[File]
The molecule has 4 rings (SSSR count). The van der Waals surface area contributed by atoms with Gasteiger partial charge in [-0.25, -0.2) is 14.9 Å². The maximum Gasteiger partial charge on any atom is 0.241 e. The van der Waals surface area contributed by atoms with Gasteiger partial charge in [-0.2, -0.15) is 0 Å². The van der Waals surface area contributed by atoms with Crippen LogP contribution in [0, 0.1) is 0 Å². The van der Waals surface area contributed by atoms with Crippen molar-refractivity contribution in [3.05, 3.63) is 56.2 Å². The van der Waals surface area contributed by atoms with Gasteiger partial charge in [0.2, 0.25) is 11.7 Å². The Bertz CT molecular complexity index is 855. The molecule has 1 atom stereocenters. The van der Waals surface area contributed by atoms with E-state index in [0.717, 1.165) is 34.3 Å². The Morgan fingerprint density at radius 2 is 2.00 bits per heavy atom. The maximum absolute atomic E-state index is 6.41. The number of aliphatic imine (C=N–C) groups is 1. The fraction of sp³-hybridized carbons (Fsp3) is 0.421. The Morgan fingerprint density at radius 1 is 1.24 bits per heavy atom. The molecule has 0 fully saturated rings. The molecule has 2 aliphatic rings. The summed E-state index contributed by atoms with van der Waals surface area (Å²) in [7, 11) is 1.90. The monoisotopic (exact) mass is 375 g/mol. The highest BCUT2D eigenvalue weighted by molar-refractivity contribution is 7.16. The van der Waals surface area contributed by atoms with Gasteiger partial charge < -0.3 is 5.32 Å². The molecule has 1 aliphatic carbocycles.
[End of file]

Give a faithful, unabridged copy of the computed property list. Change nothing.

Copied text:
The molecule has 4 rings (SSSR count). The van der Waals surface area contributed by atoms with Gasteiger partial charge in [-0.25, -0.2) is 14.9 Å². The maximum Gasteiger partial charge on any atom is 0.241 e. The van der Waals surface area contributed by atoms with Gasteiger partial charge in [-0.2, -0.15) is 0 Å². The van der Waals surface area contributed by atoms with Crippen LogP contribution in [0, 0.1) is 0 Å². The van der Waals surface area contributed by atoms with Crippen molar-refractivity contribution in [3.05, 3.63) is 56.2 Å². The van der Waals surface area contributed by atoms with Gasteiger partial charge in [0.2, 0.25) is 11.7 Å². The Bertz CT molecular complexity index is 855. The molecule has 1 atom stereocenters. The van der Waals surface area contributed by atoms with E-state index in [0.717, 1.165) is 34.3 Å². The Morgan fingerprint density at radius 2 is 2.00 bits per heavy atom. The maximum absolute atomic E-state index is 6.41. The number of aliphatic imine (C=N–C) groups is 1. The fraction of sp³-hybridized carbons (Fsp3) is 0.421. The Morgan fingerprint density at radius 1 is 1.24 bits per heavy atom. The molecule has 0 fully saturated rings. The molecule has 2 aliphatic rings. The summed E-state index contributed by atoms with van der Waals surface area (Å²) in [7, 11) is 1.90. The monoisotopic (exact) mass is 375 g/mol. The highest BCUT2D eigenvalue weighted by molar-refractivity contribution is 7.16. The van der Waals surface area contributed by atoms with Gasteiger partial charge < -0.3 is 5.32 Å². The molecule has 1 aliphatic carbocycles.